GTE Sorting and 330 Engine Details
GTE sorting and 330 Engine Details
The carburetor service was finished on the GTE, but we still had to take the car out for testing and tuning. During our test drive, I noticed the water temperature gauge wasn’t moving at all. Ferrari 250 engines usually run very cool, so a brisk Northeast Fall day will often barely get the needle to move, but this was a little different. No amount of driving would move the needle, so I investigated a little further. Grounding out the sender wire moved the gauge needle, so I suspected the sender had gone bad.
Unfortunately, the new senders are not necessarily calibrated to the old gauge, but we’ll have to see where the needle ends up with the new sender installed. At the very least, we’ll be able see something move when the coolant reaches operating temperature.
While we were out on our test drive, I noticed a lot of cool air coming in from outside. The car seemed a little too drafty, so I took a peek under the dash to see what was going on. It was pretty obvious the vent hose under the dash was toast!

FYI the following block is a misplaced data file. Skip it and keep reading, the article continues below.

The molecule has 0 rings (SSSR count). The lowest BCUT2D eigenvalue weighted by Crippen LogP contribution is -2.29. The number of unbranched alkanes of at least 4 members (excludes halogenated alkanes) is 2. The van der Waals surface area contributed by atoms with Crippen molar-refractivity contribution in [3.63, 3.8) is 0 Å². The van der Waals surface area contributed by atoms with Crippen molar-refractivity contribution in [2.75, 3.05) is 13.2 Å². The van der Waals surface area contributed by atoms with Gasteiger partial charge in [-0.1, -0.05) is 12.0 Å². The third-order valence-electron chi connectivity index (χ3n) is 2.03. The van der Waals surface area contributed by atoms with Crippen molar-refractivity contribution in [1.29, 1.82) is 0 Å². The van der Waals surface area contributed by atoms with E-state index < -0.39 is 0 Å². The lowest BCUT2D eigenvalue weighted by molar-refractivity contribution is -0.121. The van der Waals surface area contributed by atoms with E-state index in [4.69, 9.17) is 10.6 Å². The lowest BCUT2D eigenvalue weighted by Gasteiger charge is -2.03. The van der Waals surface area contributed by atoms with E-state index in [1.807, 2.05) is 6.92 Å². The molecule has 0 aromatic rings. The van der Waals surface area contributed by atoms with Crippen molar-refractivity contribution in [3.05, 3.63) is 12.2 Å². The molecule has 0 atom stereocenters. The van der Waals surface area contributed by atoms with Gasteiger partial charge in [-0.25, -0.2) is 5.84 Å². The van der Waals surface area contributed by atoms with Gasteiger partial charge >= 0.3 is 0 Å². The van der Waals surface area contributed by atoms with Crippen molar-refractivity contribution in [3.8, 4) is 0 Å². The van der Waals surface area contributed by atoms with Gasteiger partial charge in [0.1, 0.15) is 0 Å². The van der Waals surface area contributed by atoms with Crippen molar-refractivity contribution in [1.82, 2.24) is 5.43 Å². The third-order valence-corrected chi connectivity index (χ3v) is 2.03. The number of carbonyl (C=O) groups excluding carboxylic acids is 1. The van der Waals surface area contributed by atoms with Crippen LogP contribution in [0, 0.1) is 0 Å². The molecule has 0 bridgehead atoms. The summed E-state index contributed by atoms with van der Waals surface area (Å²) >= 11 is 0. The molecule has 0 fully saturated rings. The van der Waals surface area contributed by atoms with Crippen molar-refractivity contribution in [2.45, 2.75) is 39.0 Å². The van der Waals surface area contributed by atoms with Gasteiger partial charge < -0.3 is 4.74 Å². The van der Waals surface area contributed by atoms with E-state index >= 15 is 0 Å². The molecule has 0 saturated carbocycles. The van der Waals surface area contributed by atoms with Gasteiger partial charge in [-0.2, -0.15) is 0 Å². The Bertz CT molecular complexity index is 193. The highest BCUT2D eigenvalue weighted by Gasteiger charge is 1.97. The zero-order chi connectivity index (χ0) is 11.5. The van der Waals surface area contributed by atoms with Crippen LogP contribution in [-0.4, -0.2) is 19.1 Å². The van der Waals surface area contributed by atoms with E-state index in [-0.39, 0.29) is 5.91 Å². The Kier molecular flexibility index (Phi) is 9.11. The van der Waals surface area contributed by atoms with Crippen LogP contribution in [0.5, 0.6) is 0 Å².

A familiar face was at our shop this week. You might remember this blue SI 330GT belongs to Yale. His car has been at another shop for a while, but when he stopped by for a visit, the radiator sprung a leak in the driveway! I told Yale the car wanted to stay for a visit, so I found some time to pull the radiator out to have the leak repaired.
The SII 330 engine we have at the shop for a rebuild is just about done. I installed the valve cover gaskets and carbs this week.
As they say, the devil is in the details, and there are a ton of little items that need addressing. Although they’re barely seen, a small detail on the distributor angle drive are the special bolts and nuts that secure it to the engine. These nuts and bolts have a higher shoulder to make it easier to reach with a wrench and are often lost or replaced through the years.
Before everything was installed and sealed, we checked valve timing and static timing. Getting everything perfect while the engine was on the engine stand was such a joy compared to when we had to do any of these procedures while the engine is in the car.
More details include black oxide nuts on the throttle shaft stands and cad plated acorn nuts for the valve covers. The carburetor linkage ends are also cad plated, but the spring clips are black oxide.
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